Saturday, February 12, 2011

Potpourri CLIX

Between the day job and the conference, my mind's been all over the place, so if you don't think my links and reads and thoughts don't quite all fit together, you're probably right.

IMF is one of our biggest beggars. If they're asking for a different currency, you know something is awry.
From Tracy:
  • John Irving, business inspiration? Yep.
  • An online, collaborative writing tool. Looks interesting, but most writers will tell you that writing with other people is a pain in the neck. It's much easier to just put down what you want to say. Any group document is inherently a compromise or series of compromises, not all of them good.
From Lin: an article about the challenges of interstellar travel. As I put it to Lin:

I'd say he hits the problems of interstellar flight dead on. Star Trek notwithstanding, we have no way to travel faster than light. The author actually understates the case. According to relativity theory, as objects accelerate closer to the speed of light, c, their mass becomes nearly infinite due to dynamics that elude me. Pick up Arthur C. Clarke's "The Songs of Distant Earth" for a realistic portrayal of the interstellar travel engineering problem. (The realism of his characterization or sociology are another matter.) We are, I'm afraid, a long way from warp drive. It would be nice to have something, though.
From my space/libertarian friend Berin, a statement about "Do Not Track" legislation:

WASHINGTON D.C. — The following statement can be attributed to Berin Szoka, President of TechFreedom, regarding legislation introduced today by Rep. Jackie Speier that would require the Federal Trade Commission to establish standards for a “Do Not Track” mechanism and require online data collectors to obey consumer opt-outs through such a tool:

Implementing “Do Not Track” without killing advertising won’t be easy. Just as consumers need to be empowered to make effective privacy choices, so too must publishers of ad-supported websites be able to make explicit today’s implicit quid pro quo: Users who opt-out of tracking might have to see more ads, pay for content and so on.

Government cannot design a “marketplace for privacy” from the top down, nor predict the costs of forcing an explicit quid pro quo. It would be sadly ironic if the same FTC that has agonized so much about the future of journalism wound up killing advertising, the golden goose that has sustained free media in this country for centuries.

The market is evolving quickly here, with two very different “Do Not Track” tools debuting in Internet Explorer and Firefox just this week. Ultimately, it is the Internet's existing standards-setting bodies, not Congress or the FTC, that have the expertise to resolve such differences and make a “Do Not Track” mechanism work for both consumers and publishers, as well as advertisers and ad networks.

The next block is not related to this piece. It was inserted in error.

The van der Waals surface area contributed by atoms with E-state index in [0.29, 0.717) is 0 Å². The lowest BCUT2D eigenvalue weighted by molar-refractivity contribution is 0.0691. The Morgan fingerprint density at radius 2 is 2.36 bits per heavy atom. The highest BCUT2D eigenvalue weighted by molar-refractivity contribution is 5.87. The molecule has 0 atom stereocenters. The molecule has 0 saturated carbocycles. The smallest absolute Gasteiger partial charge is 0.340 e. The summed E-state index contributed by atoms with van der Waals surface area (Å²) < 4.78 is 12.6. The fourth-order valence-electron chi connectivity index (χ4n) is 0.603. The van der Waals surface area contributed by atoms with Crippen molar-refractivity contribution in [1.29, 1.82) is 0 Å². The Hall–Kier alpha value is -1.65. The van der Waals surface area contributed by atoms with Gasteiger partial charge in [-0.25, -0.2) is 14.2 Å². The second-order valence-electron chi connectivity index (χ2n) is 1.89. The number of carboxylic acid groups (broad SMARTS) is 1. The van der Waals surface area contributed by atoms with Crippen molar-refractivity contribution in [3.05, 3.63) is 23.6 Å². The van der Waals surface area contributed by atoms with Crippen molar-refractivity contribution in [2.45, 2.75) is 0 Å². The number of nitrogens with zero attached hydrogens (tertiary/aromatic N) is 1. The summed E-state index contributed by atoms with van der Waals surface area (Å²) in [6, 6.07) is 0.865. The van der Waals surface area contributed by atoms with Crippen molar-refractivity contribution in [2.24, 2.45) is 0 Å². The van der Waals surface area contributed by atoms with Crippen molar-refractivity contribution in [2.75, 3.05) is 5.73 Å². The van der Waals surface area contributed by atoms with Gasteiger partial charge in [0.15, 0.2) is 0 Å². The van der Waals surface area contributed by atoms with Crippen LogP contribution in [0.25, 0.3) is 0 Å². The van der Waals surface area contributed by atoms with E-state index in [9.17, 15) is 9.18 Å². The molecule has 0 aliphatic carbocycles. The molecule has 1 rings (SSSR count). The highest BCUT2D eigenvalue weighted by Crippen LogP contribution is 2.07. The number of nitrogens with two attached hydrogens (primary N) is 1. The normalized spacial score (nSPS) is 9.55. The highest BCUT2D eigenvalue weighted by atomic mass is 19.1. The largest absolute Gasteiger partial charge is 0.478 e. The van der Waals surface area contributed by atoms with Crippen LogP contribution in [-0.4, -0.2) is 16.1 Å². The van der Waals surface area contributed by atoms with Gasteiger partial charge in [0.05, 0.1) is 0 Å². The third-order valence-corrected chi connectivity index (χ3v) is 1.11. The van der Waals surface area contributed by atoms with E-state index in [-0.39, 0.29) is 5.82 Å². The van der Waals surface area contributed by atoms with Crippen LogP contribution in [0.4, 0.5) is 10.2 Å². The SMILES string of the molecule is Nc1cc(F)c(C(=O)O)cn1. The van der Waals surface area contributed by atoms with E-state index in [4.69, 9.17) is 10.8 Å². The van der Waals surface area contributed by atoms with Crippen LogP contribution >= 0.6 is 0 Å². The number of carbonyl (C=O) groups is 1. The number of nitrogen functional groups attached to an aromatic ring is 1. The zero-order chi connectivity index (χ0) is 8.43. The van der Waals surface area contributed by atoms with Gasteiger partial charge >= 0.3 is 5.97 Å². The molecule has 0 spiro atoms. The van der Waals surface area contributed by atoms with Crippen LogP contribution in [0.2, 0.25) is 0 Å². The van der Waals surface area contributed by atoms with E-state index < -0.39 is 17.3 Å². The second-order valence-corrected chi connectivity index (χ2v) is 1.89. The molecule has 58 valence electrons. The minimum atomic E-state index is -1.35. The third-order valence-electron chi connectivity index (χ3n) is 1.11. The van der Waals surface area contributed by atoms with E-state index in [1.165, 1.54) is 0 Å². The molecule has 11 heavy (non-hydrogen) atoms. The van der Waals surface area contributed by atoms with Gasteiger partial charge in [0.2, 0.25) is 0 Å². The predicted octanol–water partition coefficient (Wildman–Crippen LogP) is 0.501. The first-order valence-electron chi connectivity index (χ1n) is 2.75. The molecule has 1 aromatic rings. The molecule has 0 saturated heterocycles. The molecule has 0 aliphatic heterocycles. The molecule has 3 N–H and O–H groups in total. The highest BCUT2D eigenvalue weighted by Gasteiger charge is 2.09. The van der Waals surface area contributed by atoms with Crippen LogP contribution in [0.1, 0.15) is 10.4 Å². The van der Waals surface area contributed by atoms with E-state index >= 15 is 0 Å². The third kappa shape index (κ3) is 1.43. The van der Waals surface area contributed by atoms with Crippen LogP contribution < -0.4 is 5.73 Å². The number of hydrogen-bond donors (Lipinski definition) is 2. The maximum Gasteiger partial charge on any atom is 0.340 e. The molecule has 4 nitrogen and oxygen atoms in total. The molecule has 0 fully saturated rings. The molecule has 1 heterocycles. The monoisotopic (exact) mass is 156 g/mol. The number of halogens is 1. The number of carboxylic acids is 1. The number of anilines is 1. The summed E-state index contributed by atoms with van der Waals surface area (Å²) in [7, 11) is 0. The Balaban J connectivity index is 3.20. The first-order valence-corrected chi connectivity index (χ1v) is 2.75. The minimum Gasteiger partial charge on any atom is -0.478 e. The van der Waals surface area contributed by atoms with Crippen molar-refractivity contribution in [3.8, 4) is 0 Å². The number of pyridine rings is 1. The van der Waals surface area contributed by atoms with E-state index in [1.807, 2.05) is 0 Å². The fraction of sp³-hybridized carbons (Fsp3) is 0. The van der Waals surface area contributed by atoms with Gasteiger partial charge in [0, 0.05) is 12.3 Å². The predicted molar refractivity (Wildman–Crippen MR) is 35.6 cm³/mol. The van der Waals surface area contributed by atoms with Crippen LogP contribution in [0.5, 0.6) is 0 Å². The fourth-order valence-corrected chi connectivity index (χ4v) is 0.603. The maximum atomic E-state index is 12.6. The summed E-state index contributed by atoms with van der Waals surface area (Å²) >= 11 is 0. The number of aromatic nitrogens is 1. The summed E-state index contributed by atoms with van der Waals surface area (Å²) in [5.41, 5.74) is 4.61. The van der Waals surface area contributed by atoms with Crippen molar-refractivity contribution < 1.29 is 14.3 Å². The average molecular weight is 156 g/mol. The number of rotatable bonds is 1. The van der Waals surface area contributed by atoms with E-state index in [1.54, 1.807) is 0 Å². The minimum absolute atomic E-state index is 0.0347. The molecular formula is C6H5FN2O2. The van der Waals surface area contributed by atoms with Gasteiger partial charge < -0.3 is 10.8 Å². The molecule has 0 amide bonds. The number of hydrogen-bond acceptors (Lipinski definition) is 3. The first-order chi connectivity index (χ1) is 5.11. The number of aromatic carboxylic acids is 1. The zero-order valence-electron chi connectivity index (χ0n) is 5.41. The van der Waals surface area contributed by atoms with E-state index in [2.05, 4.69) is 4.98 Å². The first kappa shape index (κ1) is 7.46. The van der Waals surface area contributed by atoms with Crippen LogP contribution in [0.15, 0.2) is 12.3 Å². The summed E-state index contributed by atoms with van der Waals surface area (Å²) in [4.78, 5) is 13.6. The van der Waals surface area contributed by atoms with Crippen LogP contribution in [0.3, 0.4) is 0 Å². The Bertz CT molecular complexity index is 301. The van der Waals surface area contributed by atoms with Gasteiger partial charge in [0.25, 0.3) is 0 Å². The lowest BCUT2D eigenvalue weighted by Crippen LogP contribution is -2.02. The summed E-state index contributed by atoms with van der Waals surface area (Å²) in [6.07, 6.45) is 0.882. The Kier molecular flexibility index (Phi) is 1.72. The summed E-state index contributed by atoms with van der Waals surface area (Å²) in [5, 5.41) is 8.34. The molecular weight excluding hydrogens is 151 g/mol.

Other stuff from Lin:
  • It's been awhile since I've seen one of these, but it bears repeating: thank our military.
  • An intriguing article on the interworkings of science and big universities. The article asks a good question: the universities need science, but does effective scientific research NEED to be performed in a university environment? Before the 20th century, most research was privately funded--think Thomas Edison or Bell Laboratories.
  • An editorial on "who fed the tiger" (China). Uh, that'd be us. Or rather, corporate America and their political allies in the White House (Bush I and Clinton). We were told through the '80s and '90s that free trade with the West would moderate Communist China and make them more like us. What happened instead is that it made the Chinese government richer, not more moderate, and while we were selling them the rope with which to hang ourselves, they got a bunch of manufacturing jobs--and technologies--exported to them from the U.S. of A.
  • The Navy now has its own carrier-based drone. I wonder if the human pilots pick on the radio-control jockeys for missing that first arresting wire.
  • I really liked this one: an obituary for Roger Milliken, a businessman of the old stripe--the kind we're told doesn't exist anymore, so we must depend on government to "take care of the workers." Mr. Milliken's bio will show that such is not always the case.
  • An analysis of the Obama Administration's National Security Space Policy. To be fair, I haven't finished reading the Policy yet (it's sitting on top of the pile at work), so I can't comment on the author's arguments. However, I did promise Lin some more thoughts on war in space. Short version: space war would devastate all nations' access to space. Orbital debris of all sizes can whack useful payloads at speeds of up to 20 km/seconds. Without access to space, even basic services like weather or communication satellites would be lost, and we'd be back to 1950s-era tech in some areas.
  • Reviewing the state of the world via statistics.
From Kate Down Under: the latest roundtable newsletter on the Battle of Midway.

From a friend who will remain nameless for his own protection, but his attached commentary was too snarky not to share: "Another cleverly disguised study supposedly aimed at helping men but secretly proving women are nuts."
And I think I'll end there. At a conservative estimate, I'm processing well over 100 ISDC-related emails a day. N-U-T-S, but making serious progress. Should be a cool conference!

1 comment:

lin said...

The committee that was created to design a better horse produced the camel. Collaborative writing is a euphemism for “cluster gathering.”